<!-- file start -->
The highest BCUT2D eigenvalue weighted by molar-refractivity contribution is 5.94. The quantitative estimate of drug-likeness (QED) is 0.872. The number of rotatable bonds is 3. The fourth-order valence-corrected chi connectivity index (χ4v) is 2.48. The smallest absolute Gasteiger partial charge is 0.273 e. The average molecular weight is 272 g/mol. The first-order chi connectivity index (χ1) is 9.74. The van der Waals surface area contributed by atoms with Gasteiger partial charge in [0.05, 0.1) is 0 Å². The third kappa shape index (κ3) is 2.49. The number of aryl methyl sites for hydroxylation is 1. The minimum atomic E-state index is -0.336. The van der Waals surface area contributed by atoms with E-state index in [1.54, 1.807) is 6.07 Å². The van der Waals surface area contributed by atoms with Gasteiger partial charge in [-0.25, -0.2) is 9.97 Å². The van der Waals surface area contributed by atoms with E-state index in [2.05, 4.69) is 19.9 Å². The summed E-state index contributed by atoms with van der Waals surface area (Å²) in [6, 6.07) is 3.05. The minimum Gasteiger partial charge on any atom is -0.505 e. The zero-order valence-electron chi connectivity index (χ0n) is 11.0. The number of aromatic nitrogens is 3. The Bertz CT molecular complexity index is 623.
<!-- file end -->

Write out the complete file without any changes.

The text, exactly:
The highest BCUT2D eigenvalue weighted by molar-refractivity contribution is 5.94. The quantitative estimate of drug-likeness (QED) is 0.872. The number of rotatable bonds is 3. The fourth-order valence-corrected chi connectivity index (χ4v) is 2.48. The smallest absolute Gasteiger partial charge is 0.273 e. The average molecular weight is 272 g/mol. The first-order chi connectivity index (χ1) is 9.74. The van der Waals surface area contributed by atoms with Gasteiger partial charge in [0.05, 0.1) is 0 Å². The third kappa shape index (κ3) is 2.49. The number of aryl methyl sites for hydroxylation is 1. The minimum atomic E-state index is -0.336. The van der Waals surface area contributed by atoms with E-state index in [1.54, 1.807) is 6.07 Å². The van der Waals surface area contributed by atoms with Gasteiger partial charge in [-0.25, -0.2) is 9.97 Å². The van der Waals surface area contributed by atoms with E-state index in [2.05, 4.69) is 19.9 Å². The summed E-state index contributed by atoms with van der Waals surface area (Å²) in [6, 6.07) is 3.05. The minimum Gasteiger partial charge on any atom is -0.505 e. The zero-order valence-electron chi connectivity index (χ0n) is 11.0. The number of aromatic nitrogens is 3. The Bertz CT molecular complexity index is 623.